Is KeyReporter secure?
Web security standards and recommendations are constantly changing and we strive to respond to those promptly in patch releases. You should first make sure you are running the latest version of KeyServer to ensure the latest version of KeyReporter. If you have a stand alone instance ensure that is up to date as well.
By default we have certain security settings in the kr.conf file of KeyReporter that may not appear in older configurations. You can always install a demo of KeyServer on a local workstation for testing and to see what the current defaults are and merge those into your production server. These include headers for blocking cross site scripting attacks and other things which we do not put in place during upgrades. The reason is it’s possible in some settings this would block embedded content and we don’t want to disrupt your current environment.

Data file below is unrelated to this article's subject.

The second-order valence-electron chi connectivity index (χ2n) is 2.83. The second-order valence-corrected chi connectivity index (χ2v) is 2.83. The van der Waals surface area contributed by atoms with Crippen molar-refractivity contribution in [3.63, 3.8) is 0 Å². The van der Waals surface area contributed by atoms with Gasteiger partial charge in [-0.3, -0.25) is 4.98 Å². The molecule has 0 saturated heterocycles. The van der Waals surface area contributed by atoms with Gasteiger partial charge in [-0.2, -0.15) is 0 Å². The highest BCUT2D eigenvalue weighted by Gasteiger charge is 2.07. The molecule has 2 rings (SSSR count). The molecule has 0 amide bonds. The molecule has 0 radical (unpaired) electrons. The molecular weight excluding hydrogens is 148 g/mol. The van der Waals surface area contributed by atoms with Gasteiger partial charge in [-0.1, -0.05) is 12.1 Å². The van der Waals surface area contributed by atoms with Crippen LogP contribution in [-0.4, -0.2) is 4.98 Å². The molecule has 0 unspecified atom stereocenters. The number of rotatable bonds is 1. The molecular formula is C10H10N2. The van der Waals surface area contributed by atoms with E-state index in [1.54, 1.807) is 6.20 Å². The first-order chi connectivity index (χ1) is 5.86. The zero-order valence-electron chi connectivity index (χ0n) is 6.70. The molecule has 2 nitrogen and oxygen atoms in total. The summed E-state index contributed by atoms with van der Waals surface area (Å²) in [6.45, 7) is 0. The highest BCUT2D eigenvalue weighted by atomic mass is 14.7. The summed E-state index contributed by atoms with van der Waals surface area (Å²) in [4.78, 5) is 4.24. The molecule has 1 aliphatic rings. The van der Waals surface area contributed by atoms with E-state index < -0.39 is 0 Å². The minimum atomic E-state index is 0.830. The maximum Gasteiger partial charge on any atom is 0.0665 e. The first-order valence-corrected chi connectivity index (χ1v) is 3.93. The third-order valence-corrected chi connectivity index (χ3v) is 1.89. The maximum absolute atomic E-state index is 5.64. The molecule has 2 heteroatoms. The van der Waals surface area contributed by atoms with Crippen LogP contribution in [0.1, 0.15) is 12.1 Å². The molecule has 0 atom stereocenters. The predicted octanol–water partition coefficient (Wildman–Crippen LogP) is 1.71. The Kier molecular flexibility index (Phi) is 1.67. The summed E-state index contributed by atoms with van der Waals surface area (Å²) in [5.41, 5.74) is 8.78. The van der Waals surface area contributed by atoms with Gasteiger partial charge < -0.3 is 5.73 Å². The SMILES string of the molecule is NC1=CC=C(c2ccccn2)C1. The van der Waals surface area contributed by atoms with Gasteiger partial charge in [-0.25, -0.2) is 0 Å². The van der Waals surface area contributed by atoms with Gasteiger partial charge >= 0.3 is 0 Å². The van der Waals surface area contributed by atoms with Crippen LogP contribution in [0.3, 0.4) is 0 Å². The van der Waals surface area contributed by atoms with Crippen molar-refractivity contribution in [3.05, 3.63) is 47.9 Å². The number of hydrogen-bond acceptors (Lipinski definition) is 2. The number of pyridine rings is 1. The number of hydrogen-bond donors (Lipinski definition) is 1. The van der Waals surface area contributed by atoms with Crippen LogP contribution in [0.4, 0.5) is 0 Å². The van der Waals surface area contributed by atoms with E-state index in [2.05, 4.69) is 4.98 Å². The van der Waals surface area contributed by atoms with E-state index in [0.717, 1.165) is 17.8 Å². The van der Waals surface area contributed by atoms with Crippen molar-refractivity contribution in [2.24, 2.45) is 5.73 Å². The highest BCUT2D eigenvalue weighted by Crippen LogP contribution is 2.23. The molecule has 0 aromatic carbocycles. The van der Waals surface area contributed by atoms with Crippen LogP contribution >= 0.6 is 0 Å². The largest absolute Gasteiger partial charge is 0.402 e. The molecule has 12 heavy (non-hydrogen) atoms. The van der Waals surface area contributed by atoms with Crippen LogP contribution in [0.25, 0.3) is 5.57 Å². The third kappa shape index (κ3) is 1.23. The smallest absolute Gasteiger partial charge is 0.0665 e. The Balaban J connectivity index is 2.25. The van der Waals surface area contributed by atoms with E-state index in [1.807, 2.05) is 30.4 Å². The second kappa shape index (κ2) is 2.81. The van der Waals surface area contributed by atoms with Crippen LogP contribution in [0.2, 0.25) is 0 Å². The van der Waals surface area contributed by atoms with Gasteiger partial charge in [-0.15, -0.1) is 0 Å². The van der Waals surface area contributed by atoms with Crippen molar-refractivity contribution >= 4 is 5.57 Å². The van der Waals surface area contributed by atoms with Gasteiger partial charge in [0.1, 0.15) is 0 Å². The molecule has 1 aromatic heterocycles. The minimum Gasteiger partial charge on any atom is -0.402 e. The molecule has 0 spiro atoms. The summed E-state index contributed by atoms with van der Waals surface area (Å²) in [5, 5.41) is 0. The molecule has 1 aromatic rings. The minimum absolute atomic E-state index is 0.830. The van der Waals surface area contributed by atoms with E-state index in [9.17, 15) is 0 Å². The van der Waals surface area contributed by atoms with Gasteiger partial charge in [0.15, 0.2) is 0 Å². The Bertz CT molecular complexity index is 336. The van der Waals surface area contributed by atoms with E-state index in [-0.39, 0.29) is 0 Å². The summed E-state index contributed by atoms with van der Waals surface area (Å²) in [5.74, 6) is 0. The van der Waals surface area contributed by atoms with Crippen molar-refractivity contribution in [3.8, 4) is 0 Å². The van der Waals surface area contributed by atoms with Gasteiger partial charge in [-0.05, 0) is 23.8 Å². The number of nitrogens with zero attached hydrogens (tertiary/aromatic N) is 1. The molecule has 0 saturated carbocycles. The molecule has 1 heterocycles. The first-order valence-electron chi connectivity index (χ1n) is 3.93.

What is KeyReporter running on?
We have a custom built web service. There is no IIS or Apache under the hood, just like there is no MSSQL behind KeyServer. As a result we are in a way both more secure as there are less features, and more limited as there are less features. It gives us the flexibility to rapidly respond to security concerns with new patches, but you may not find advanced webserver capabilities to customize.
By no means are we looking to say how you should configure your environment, these are only our thoughts on what may be best practice considerations. These take into account various customer environments and industry experience over the years.